James Andrews, president of theNorth Carolina AFL-CIO, grew up inWarren County, next door to RoanokeRapids, where Sutton came up in thelabor movement. He spoke to theassembly in a booming black preacher’svoice, and turned to Jordan to acknowledgethat leadership almost alwaysexacts a toll of sacrifice on families.“You know these personal hardshipsand the pain better than anyone else inthis room,” Andrews said. “She’s beenthere for you, brother, and she’s beenthere for us.”
Andrews’ counterpart, South CarolinaAFL-CIO President Donna DeWitt,described what Sutton’s example meantto her as a young woman trying to findher way as a telephone operator in therural South.
“I was a 17-year-old going to work,and I could relate to the struggles thatshe had,” DeWitt said. “And I was in asmall town. These were the sixties. I’mso grateful that I can relate to her senseof injustice in the workplace, her concernfor workers. ‘Wow,’ I would think.‘Why didn’t I think of getting on a tablewith a sign that said ‘union’ and turningaround in that telephone office with 225operators? Why didn’t I think of that?’And I’m so proud that she did. All ofthis was whirling in my head, and I wasintroduced to her. And then I said tomyself: ‘Yes, I knew her.’ And I felt herpain, her struggle. She was an inspiration,and she’d given me the courage tobe who I was, and who I am.”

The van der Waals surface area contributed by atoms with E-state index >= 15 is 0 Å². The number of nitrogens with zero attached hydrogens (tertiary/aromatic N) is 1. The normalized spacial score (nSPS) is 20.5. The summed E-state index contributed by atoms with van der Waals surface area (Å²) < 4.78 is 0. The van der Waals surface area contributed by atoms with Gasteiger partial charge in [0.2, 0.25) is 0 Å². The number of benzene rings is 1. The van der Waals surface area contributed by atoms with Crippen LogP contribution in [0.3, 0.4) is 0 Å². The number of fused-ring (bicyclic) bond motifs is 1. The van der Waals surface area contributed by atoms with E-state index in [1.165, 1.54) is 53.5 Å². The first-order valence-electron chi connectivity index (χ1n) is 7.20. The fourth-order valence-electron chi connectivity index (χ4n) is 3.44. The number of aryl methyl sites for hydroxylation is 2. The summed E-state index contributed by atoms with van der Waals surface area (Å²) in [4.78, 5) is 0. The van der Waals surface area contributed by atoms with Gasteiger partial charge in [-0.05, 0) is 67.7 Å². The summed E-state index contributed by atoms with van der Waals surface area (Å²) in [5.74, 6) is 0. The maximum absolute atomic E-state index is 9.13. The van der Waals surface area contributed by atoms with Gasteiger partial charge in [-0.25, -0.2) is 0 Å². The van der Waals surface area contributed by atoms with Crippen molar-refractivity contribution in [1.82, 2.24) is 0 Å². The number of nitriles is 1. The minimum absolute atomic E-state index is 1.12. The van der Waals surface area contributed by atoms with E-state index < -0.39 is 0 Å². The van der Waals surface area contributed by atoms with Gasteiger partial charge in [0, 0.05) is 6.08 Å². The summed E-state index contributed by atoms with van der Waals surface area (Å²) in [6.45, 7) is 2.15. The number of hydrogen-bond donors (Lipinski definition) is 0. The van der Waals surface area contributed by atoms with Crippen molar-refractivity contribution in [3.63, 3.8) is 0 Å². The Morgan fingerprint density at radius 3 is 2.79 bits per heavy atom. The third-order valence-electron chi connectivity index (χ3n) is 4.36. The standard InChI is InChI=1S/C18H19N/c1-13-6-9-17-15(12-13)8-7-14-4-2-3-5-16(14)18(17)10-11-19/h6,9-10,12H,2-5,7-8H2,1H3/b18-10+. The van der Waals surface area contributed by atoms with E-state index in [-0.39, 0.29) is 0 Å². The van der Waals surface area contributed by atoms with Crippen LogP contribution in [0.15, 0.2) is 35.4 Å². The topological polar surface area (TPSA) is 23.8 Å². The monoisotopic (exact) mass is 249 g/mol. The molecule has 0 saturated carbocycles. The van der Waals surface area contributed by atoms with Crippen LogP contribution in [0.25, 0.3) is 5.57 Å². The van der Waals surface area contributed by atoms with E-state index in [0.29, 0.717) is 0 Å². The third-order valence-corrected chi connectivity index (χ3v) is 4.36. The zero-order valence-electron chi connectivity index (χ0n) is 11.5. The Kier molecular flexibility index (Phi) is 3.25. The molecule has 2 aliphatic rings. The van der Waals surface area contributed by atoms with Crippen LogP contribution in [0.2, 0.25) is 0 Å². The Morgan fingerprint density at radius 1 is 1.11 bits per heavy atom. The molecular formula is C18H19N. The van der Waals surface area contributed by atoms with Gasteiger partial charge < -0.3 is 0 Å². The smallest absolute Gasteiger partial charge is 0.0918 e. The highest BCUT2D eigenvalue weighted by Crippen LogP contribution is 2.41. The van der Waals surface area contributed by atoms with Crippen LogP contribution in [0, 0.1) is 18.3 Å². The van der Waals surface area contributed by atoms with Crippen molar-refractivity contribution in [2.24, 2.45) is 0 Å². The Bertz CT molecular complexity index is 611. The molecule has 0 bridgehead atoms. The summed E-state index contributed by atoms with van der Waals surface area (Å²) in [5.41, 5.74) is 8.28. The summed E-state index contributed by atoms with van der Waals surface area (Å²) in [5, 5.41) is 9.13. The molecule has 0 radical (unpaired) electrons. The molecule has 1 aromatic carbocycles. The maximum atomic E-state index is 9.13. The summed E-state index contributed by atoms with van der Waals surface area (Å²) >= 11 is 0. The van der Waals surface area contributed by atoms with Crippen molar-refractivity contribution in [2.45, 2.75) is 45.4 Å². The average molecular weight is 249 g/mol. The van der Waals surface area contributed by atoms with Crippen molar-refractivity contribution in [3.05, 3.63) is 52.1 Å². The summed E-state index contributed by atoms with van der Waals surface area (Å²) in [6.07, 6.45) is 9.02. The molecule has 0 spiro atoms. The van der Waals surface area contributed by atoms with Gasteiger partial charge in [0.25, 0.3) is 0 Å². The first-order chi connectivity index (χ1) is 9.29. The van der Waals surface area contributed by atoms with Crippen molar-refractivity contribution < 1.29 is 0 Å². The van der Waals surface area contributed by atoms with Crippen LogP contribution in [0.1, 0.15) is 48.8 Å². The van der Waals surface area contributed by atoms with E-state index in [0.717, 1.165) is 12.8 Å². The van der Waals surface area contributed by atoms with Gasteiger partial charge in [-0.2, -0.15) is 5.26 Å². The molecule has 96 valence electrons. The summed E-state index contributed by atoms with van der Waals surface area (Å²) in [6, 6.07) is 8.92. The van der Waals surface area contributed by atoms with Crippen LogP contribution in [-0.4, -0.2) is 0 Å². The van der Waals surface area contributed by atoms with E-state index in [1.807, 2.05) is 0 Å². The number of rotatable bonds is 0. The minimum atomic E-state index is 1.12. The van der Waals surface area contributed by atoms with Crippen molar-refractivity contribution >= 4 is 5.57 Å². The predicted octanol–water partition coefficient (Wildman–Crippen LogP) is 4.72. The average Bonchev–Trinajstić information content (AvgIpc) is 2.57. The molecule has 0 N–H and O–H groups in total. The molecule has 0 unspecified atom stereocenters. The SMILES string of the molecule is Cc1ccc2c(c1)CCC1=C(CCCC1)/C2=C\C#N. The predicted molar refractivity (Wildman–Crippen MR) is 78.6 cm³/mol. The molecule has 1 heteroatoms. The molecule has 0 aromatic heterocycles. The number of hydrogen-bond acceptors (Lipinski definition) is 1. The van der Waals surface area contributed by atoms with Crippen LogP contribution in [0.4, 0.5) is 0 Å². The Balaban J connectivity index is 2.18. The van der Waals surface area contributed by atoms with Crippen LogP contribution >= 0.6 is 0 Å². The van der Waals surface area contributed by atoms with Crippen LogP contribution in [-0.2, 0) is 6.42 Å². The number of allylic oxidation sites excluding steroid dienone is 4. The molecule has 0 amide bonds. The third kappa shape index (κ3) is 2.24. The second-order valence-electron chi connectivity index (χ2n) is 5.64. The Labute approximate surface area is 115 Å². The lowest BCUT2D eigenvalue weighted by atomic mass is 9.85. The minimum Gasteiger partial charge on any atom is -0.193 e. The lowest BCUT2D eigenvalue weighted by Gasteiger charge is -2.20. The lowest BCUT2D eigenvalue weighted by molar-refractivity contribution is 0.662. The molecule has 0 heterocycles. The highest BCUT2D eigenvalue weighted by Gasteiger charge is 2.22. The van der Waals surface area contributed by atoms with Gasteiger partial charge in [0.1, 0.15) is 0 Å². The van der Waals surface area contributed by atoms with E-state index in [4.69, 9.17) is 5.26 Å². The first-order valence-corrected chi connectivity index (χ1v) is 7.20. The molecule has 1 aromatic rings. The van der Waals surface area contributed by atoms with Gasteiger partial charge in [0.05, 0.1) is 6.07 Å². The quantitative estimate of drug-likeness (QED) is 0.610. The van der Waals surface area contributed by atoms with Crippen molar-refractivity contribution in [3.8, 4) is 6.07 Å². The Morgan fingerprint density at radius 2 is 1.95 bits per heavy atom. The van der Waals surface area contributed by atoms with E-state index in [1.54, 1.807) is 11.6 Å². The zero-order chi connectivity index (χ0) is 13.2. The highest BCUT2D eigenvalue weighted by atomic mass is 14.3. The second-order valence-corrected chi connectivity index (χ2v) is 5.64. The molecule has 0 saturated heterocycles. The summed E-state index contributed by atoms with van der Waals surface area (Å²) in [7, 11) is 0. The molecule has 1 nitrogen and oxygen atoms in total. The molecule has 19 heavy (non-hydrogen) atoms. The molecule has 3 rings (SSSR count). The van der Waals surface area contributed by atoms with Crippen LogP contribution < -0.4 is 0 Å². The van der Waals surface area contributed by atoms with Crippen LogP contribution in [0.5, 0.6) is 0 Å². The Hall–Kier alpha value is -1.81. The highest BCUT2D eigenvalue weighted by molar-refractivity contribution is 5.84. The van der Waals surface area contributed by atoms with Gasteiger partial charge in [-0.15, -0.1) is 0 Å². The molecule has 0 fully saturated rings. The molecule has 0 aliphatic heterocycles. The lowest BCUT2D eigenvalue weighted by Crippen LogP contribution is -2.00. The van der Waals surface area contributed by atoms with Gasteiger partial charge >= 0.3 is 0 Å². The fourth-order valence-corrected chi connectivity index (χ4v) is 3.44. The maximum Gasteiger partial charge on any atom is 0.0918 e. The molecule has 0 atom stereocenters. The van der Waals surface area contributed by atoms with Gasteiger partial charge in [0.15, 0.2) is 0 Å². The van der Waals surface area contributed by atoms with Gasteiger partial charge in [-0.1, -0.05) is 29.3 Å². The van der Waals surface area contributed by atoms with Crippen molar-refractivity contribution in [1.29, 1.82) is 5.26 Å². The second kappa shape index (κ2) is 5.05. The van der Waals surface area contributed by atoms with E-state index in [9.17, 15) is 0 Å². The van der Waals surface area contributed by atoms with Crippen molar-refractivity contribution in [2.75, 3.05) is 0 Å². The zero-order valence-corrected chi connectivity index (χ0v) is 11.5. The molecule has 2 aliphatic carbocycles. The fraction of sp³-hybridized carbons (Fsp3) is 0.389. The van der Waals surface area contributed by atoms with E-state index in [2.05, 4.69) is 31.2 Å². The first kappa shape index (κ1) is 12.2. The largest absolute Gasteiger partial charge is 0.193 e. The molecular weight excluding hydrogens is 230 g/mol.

Sutton’s life was not transformedby her fleeting brush with Hollywoodfame, her longtime friend RichardKoritz said. Instead, she gained pleasureand esteem from friendships withpeople of ordinary means, and strengthfrom withstanding insult and adversity.“
Crystal’s life was not filled witha lot of days like this,” said Koritz, alabor radical dressed in a suit who ownsa brash voice that reverberates withNorthern cadence. “Crystal’s life wasfilled with people talking shit abouther behind her back, people ostracizingher. In the film Crystal’s charactergoes to her minister wanting to have anintegrated union meeting at that church.And he says, ‘We’re sure going to missyou in the choir.’
Crystal had a wonderfulsinging voice. And Crystal said,‘You’ll hear my voice rising up somewhereelse.’ That’s a lot of pressure.I’m not one of those folks that is of theChristian persuasion, but all of you thatare know the kind of tremendous pressurethat being ostracized by your owncan put on you to back you up, to pushyou back into your place.
“So to me, the most remarkable thingabout Crystal Lee Sutton was her rawcourage,” Koritz continued. “Whenyou’re in a college environment itdoesn’t take a heck of a lot of courage.A little bit maybe, to have the courageof your convictions. But when you’rein it from the working class and youthreaten the profits of the people thatrun your town, your city, your state,then you know that if you’re going toact according to the courage of yourconvictions, then every dirty, rottentrick is going to be pulled on you. Andsome of it’s going to come from directionsthat you have no idea that it’sgoing to come.” !